Thanks for the information. That seems a pretty clear advantage to C++/CLI. Unfortunately, I suspect such protection only works if the child class is written in C++/CLI, and not if a class written in C++/CLI is inherited by a class in some other language. To my mind, if a class has an IDisposable field which will never be written after construction is complete, it's much cleaner to have one line take care of declaration, initialization, and cleanup, than to have such things taken care of in three separate parts of the code. In vb.net it's possible for field initializers to use... –  supercat Aug 22 '12 at 18:07
    
...the values of constructor parameters without using thread-static variables (have a derived-class constructor pass them to a base-class constructor, which can then store them in a base-class field which the derived-class field initializers can use). If the code which calls the constructor passes in something like a List<IDisposable>, field-initializer expressions can use that to build a list of things that will need cleaning up. The code which calls the constructor would have to take care of the items in the list if construction fails, but it would have the information needed. –  supercat Aug 22 '12 at 18:10
    
I find it ironic that C# has special handling for finalize (which could be handled just fine without such features if code was simply allowed to override Object.Finalize()), but makes it difficult for objects to use lifetime-bound IDisposable objects without risk of leakage. –  supercat Aug 22 '12 at 18:13

Yes, you are looking at C++/CLI code. Short from the explicit call to the finalizer, a common C++/CLI pattern, the [MarshalAs] attribute on the argument is a dead giveaway.

C++/CLI works differently from C#, the IDisposable interface and the disposing pattern is completely worked into the language. You never specify the interface name, you also cannot use Dispose directly. A very typical example is a ref class wrapper that wraps an unmanaged C++ class. You can paste it into a C++/CLI class library and look at IL you get from this code:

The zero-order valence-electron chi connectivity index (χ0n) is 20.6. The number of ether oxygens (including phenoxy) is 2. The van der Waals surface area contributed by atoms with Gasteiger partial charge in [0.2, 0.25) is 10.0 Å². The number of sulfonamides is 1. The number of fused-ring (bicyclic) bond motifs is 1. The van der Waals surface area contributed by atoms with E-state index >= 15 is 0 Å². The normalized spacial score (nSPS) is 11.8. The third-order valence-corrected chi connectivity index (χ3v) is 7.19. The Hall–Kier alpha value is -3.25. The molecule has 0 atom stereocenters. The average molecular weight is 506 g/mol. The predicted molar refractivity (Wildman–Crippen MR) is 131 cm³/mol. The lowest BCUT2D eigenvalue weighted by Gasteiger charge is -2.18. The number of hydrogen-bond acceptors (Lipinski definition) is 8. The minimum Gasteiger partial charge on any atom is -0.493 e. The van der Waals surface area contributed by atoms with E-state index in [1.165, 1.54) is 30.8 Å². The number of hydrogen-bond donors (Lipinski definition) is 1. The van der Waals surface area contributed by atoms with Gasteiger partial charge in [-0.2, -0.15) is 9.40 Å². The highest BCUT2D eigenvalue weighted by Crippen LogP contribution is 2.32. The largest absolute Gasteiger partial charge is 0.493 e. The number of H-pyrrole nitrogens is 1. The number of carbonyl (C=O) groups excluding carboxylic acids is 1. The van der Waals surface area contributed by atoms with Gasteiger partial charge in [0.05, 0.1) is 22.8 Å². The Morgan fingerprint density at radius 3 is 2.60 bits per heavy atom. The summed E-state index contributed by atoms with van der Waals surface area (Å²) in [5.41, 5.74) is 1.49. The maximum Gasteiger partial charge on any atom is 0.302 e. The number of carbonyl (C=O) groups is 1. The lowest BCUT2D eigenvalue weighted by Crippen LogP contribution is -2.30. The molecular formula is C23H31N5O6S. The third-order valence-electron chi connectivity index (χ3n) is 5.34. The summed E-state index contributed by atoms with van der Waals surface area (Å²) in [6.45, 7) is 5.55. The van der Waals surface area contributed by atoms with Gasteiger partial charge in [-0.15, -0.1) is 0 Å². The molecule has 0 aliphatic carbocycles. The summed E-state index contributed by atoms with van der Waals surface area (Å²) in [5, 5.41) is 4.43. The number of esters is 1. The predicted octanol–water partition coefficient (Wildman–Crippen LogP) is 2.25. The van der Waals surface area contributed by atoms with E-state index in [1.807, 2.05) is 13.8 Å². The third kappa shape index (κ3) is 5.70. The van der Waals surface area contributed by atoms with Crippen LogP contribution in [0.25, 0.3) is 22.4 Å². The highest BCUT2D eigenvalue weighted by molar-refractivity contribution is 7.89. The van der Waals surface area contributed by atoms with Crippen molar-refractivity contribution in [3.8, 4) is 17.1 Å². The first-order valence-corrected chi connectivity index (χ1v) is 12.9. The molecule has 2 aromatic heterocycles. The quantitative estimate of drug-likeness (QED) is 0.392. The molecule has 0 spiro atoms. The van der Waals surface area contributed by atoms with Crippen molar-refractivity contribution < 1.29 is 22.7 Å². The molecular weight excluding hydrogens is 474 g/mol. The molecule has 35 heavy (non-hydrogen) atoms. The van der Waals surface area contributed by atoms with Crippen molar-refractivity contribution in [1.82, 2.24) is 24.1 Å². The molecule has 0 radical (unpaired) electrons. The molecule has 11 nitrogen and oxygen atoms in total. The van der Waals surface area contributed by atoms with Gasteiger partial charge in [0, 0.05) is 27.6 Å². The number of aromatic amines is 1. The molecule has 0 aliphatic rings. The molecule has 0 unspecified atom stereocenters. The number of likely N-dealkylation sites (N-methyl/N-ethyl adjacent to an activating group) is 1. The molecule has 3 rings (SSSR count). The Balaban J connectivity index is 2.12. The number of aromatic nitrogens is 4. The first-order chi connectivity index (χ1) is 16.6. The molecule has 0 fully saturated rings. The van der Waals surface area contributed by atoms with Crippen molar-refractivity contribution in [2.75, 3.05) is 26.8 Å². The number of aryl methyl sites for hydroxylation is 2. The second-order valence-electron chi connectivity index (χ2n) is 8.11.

using namespace System;

#pragma managed(push, off)
class Example {};
#pragma managed(pop)

public ref class Wrapper {
private:
    Example* native;
public:
    Wrapper() : native(new Example) {}
    ~Wrapper() { this->!Wrapper(); }
    !Wrapper() { delete native; native = nullptr; }
};

"Example" is the native class, the wrapper stores a pointer to it as a private member. The constructor creates the instance with the new operator. Which is the native new operator, the managed one is called gcnew. The ~Wrapper() method declares the "destructor". Which actually is the dispose method. The compiler generates two members, a protected Dispose(bool) member, the one you are looking at in your snippet and probably familiar to you as the implementation of the disposable pattern. And a Dispose() method, you should see it as well. Note that it calls GC.SuppressFinalize() automatically, just as you would do explicitly in a C# program.

The !Wrapper() member is the finalizer, same thing as a C# destructor. Calling it from the destructor is permitted and very often makes sense. It does in this example.

share|improve this answer
    
"You never specify the interface name." But this line is in the source code: public ref class ClassName: public System::IDisposable –  Kendall Frey Aug 21 '12 at 0:57
    
Just writing a destructor in C++/CLI is enough to force the interface to be implemented. Just try it with the snippet I posted. –  Hans Passant Aug 21 '12 at 1:00